Let the little shoulders grow some wings

Schooling needs to be slowed down, the race can begin later
Let the little shoulders grow some wings
Representational Pic

With the dream of some ‘leading school’ in their eyes, parents often start pushing their toddlers to ‘preparatory schools’ to mug up answers to the volley of questions expected to be asked in an interview for admission to Nursery or KG.

It turns out that the ‘selection process’ is rather cumbersome and parents also need to show up as the ‘perfect candidates’ many of their parameters scanned through various processes before the three or four year old is ‘accepted’ in the school. The entire journey of education starts on a wrong note.

While for decades, the educationists and administrators let the flaw sour up, the National Education Policy 2020 was expected to address this system of disparity, exclusiveness and a lop-sided foundation. Seems it would take many years for the policy to salvage the young brains and unburden their slacking shoulders. This year too, in 2021, the schools were allowed to continue with ‘their established processes’ to admit students. Some chose to admit three year olds, after scrutinizing the income certificates of parents, subjecting the child to distress in a formal interview, excluding children with special needs, and charging a capitation fee in the name of admission fee. Some raised the age to 4 years and let the rest remain unchanged. Some others made a slow start and announced changes like no interview. However, most remains unchanged for children in J&K.

Yet there are other schools where despite years of teaching, the children are not able to achieve functional literacy and the dropout rates continue to be concerning. The teachers and their training needs special focus, the schools and their infrastructure also needs to be looked into. If primary education is the basis of education, this foundation needs to be made stronger irrespective of who governs the school, a private business, a missionary or the Government.

The NEP says that the states and UTs need to prepare an implementation plan for attaining universal foundational literacy and numeracy in all primary and middle schools, identifying stage-wise targets and goals to be achieved by 2025, and closely tracking and monitoring progress of the same. It says that states and UTs will need to introduce an increased focus on foundational literacy and numeracy - and generally, on reading, writing, speaking, counting, arithmetic, and mathematical thinking - throughout the primary school curriculum. The dedication of specific hours daily and regular events over the year, to activities involving these subjects, will be implemented to encourage and excite students to pursue these areas.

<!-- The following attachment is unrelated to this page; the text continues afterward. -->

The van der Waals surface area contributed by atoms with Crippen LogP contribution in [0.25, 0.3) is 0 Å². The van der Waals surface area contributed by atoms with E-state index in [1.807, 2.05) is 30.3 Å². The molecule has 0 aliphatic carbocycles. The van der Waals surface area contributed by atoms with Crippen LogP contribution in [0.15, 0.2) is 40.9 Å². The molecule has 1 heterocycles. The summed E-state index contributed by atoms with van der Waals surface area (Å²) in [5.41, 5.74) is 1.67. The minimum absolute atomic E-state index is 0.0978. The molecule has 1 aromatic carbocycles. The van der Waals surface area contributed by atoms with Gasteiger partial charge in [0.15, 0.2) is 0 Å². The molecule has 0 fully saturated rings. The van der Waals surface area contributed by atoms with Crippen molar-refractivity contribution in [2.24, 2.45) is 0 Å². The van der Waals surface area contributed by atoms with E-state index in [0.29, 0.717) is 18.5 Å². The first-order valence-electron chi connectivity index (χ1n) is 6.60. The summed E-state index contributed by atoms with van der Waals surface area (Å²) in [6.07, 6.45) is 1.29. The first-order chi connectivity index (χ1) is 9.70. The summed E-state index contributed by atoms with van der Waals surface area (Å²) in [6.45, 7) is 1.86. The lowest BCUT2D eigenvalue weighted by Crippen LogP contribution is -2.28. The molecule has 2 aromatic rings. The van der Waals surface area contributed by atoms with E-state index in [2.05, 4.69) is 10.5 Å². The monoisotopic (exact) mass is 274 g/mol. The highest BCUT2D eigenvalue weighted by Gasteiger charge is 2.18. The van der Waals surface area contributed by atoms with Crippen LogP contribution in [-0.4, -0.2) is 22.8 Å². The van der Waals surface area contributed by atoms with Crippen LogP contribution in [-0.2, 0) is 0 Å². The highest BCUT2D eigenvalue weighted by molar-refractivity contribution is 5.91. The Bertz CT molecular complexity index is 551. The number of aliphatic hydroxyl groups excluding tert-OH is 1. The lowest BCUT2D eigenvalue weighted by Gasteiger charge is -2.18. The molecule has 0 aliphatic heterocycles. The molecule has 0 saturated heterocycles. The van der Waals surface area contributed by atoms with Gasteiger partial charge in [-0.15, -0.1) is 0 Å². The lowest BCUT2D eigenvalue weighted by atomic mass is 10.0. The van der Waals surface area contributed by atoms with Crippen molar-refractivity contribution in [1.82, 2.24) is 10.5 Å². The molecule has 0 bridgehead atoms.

The Education Policy aims to make children ready for school at the age of six years, however, it gets a little ambiguous about earlier years. At six, and two years beyond that, that is the foundational stage, the child is to be exposed to education using play-based and activity-based methods and on the development of language skills. However, is the child school-ready at three or four years? A look at norms in various countries shows us that schooling early does not improve educational outcomes. In many countries efforts are on to delay formal schooling of children upto five or six years. Finland, educational set-up and pedagogy of which has generated a lot of interest in the developed world has no literacy or maths lessons till the age of seven. Instead, the focus is on learning life skills.

In China, India’s closest neighbor in terms of comparable population and growth goals, primary school starts at the age of six years, the child is taught in Mandarin throughout the primary period which generally lasts six years. In pre- primary period, upto the age of five to six years, academics are not included at all. A growing number of countries are debating what the right time for starting formal education, numbers, a foreign language or science facts must start. In India, the debates culminated in the National Policy but are yet to trickle down and yet to spell out guidelines and laws for various stages and requirements of education.

A mere policy will not take J&K anywhere till there are stricter guidelines and closer structuring of the phases and periods of education in the 3-18 year age group. Currently there is no monitoring of the thousands of play and preparatory schools, even primary schools that have cropped up in every locality. From what they promise to dole out to what they charge to what the methodology for taking care of the preschoolers is in these centers is no one’s domain at present. Not much can be expected as there is yet to be any logical, comprehensive and effective control on the process of admissions.

While the NEP 2020 made education free, compulsory and a right for every child, it does fall short in making education acquisition smooth.

The toddlers need to be introduced to the exciting journey of learning when their minds are ready for it. The years of toddlerhood should be meant to explore the world around them and excite their imagination and creativity. Writing numbers for a three year old and grammar for a five year old are pruning their wings even before they could sprout out fully.

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